For the 11th straight year, Lexus is the top brand for long-term quality in the US, a J.D. Power and Associates study concludes.
Porsche showed a dramatic improvement in J.D. Power's 2005 Vehicle Dependability Study for owners of 3-year-old cars and light trucks in the US.
The German sports car maker finished second in the study's rankings, up from 10th last year.
Lexus showed a 14 percent improvement in dependability over 2004, according to the study.
Owners of Lexus cars and light trucks reported 139 problems per 100 vehicles. The industry average is 237 problems.
Porsche had 149 problems per 100 vehicles, a 38 percent year-over-year improvement.
"Porsche didn't change much of their lineup" from the 2001 to 2002 model year, says Neal Oddes, J.D. Power's director of product research. "They just improved on what they had."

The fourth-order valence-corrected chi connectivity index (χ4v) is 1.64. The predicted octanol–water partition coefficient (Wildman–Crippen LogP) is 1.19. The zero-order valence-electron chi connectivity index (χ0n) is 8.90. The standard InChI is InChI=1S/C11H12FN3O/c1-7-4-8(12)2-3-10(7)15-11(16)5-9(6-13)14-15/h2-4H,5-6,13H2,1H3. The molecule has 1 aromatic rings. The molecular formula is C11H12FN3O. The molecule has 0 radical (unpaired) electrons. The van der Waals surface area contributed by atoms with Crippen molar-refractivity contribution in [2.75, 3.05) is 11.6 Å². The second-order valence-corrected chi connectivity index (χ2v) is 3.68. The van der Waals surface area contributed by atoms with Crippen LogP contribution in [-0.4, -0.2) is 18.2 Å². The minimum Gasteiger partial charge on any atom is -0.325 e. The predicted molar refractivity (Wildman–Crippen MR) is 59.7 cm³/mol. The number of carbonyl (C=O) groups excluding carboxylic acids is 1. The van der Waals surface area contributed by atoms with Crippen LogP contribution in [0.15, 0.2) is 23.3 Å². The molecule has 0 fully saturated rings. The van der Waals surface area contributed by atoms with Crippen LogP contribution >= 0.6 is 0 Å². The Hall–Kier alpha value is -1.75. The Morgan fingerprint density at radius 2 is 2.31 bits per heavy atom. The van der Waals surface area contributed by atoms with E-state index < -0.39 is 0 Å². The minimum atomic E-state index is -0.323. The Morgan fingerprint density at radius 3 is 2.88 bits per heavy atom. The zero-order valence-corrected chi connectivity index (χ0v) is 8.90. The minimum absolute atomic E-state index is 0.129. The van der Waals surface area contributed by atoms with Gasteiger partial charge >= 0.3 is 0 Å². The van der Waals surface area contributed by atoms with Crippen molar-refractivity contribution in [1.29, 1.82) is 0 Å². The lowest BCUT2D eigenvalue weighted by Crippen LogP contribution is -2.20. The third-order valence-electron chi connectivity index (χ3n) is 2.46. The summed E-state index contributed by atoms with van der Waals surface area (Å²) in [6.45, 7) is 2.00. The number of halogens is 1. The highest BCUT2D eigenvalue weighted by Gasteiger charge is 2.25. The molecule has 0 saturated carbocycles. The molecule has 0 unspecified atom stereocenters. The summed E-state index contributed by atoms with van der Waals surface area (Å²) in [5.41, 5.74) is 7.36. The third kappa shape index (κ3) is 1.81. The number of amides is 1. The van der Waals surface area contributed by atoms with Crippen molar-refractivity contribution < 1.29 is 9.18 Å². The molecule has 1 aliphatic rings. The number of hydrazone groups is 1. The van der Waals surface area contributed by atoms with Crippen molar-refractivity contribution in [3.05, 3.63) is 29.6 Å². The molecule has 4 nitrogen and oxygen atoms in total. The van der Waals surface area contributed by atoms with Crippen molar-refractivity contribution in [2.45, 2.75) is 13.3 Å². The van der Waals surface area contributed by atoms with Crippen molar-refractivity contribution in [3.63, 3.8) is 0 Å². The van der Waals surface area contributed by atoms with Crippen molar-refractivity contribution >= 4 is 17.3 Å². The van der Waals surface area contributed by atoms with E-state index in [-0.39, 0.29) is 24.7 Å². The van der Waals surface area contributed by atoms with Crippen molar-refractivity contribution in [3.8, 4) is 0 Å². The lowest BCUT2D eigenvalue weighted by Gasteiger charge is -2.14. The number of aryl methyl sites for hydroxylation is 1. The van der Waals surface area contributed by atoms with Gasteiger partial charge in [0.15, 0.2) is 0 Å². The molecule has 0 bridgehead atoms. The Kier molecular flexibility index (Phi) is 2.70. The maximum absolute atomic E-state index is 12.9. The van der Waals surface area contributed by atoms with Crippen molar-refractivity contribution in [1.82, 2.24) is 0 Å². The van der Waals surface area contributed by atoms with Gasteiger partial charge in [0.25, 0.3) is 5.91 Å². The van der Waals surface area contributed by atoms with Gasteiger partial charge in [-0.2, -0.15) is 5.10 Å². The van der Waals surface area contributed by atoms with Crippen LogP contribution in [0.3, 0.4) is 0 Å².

Audi, Saab decline
Other European automakers did not do so well.
Audi and Saab were the only brands that did not show year-over-year improvements.
Audi had 312 problems per 100 vehicles in this year's study, a 6 percent increase from 2004.
Audi US spokesman Patrick Hespen says Audi "has brought in more engineers focused on quality" in the past few years.
Saab had 286 problems per 100 vehicles, an 8 percent increase from last year. Annette Clayton, GM North America's vice president of quality, says GM has spent several years integrating Saab into its vehicle development process.
"Saab is now following the same processes we've followed with other vehicles," Clayton says. "The 9-3 was redesigned in the 2003 model year, and that redesign should help significantly."
Land Rover, last year's lowest performer, was second to last this year with 395 problems per 100 vehicles.
Hyundai, which was ranked No. 20, showed the largest year-over-year reduction in the number of problems reported by owners.
Hyundai subsidiary Kia was last in the 2005 study of 37 brands.